Recently, for the first time in a long time, my husband and I planned a rather extravagant evening out. It started with drinks at a cocktail lounge, followed by dinner at a nice restaurant, and then a concert by one of my favorite performers.
We were looking forward to this night for weeks—but every time it came up in conversation, I found myself feeling surprisingly awkward about it. When a good friend, for example, asked what we were doing that weekend, I told her our plans, and while her response was nothing short of enthusiastic, I felt the need to follow it up with, “Yeah, well it’s been a long time since we’ve done this, and it’s the artist who sings our wedding song, so, you know, we decided to splurge on a night out, because we’re not really sure when we’ll get another opportunity…” And so forth.
This happened on several occasions, and each time, I found myself getting more and more defensive, for lack of a better word, about what we were doing—even though no one we spoke to about it came close to responding negatively or making a snide comment (you know the kind, along the lines of “Oh, must be nice to be able to do that.”)
In fact, I’m not really sure why I felt the need to justify our decision to treat ourselves at all. It’s certainly not something I ever would’ve felt compelled to explain away before becoming a parent, so why was I suddenly feeling self-conscious about getting out of the house and unwinding for a night? Was I feeling guilty about leaving our kids for so many hours? For spending money on something the kids weren’t a part of?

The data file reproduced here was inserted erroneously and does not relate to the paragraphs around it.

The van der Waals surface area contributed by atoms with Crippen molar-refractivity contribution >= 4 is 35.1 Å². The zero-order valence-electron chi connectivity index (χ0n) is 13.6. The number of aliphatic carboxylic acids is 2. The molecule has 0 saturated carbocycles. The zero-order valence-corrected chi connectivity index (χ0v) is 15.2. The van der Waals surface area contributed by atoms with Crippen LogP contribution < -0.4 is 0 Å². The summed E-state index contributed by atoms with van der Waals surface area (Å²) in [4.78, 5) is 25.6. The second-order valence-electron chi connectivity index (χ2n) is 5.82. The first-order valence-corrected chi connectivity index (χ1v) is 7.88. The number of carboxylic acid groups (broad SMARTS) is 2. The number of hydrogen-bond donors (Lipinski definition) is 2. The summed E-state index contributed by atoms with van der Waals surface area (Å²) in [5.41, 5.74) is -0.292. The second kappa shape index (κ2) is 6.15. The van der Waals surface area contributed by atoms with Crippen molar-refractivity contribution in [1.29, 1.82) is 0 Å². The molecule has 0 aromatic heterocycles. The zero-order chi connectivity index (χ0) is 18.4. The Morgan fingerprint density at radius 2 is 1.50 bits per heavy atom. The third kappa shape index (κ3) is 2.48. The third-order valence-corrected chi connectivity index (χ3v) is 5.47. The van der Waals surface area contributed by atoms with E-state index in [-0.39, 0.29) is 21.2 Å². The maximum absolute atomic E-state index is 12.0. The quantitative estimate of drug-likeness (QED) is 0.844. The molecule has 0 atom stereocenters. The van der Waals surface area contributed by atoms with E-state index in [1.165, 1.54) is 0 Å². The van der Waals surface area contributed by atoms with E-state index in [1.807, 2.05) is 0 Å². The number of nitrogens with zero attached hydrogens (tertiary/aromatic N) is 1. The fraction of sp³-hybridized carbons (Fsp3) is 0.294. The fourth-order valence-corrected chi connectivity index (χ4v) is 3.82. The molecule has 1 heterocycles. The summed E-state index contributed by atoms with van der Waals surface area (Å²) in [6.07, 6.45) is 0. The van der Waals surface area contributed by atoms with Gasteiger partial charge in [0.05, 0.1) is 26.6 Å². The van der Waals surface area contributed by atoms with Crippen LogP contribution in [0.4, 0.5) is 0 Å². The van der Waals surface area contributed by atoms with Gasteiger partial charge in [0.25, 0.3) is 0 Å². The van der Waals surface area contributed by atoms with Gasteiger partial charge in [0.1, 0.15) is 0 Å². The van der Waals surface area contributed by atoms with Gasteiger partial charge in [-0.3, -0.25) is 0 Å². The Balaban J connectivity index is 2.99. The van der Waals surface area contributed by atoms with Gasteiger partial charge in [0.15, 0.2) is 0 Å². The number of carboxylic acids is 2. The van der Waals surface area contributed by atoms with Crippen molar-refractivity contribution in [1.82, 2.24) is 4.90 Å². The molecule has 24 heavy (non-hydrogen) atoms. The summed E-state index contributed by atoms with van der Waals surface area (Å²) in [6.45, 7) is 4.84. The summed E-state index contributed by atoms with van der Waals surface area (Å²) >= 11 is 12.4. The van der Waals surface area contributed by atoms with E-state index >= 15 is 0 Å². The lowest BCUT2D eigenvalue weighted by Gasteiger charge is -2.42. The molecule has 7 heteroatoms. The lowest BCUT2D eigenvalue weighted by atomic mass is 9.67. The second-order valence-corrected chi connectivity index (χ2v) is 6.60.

The more I thought about it, the more I realized it was probably a little of both. Yes, we’d left the kids with a sitter before, but not for seven hours. Furthermore, we typically have our sitters come around 7:00 p.m., at which point the kids would’ve been fed, in pajamas, and mostly headed to bed. This time around, we had planned to leave by 5:00 p.m., which meant leaving them alone for a good stretch while they were actually awake. And while they were in very capable hands (my father’s), this change in routine unsettled me.
Then there’s the money thing. My husband and I both work hard, and we know we deserve to treat ourselves. We also have no problem spending money on things like amusement parks, museum outings, and other things we do as a family. But here we were, spending a chunk of money on something our kids couldn’t enjoy with us.
As I contemplated my guilt, however, I slowly started to realize something. No one else begrudges us a night out to enjoy ourselves, so why should I? Being a parent is hard enough, and while I can’t snap my fingers and make my mom guilt go away, I can be kinder to myself by, well, ignoring it.
That night, as my husband and I sat at a table sipping wine, our waiter asked if we were out for a special occasion. I was all about to start in with my “Oh, we never do this, but…” spiel, when I landed on an answer that I found far more fitting.
“Not really,” I replied. “But we’re happy to be here nonetheless.”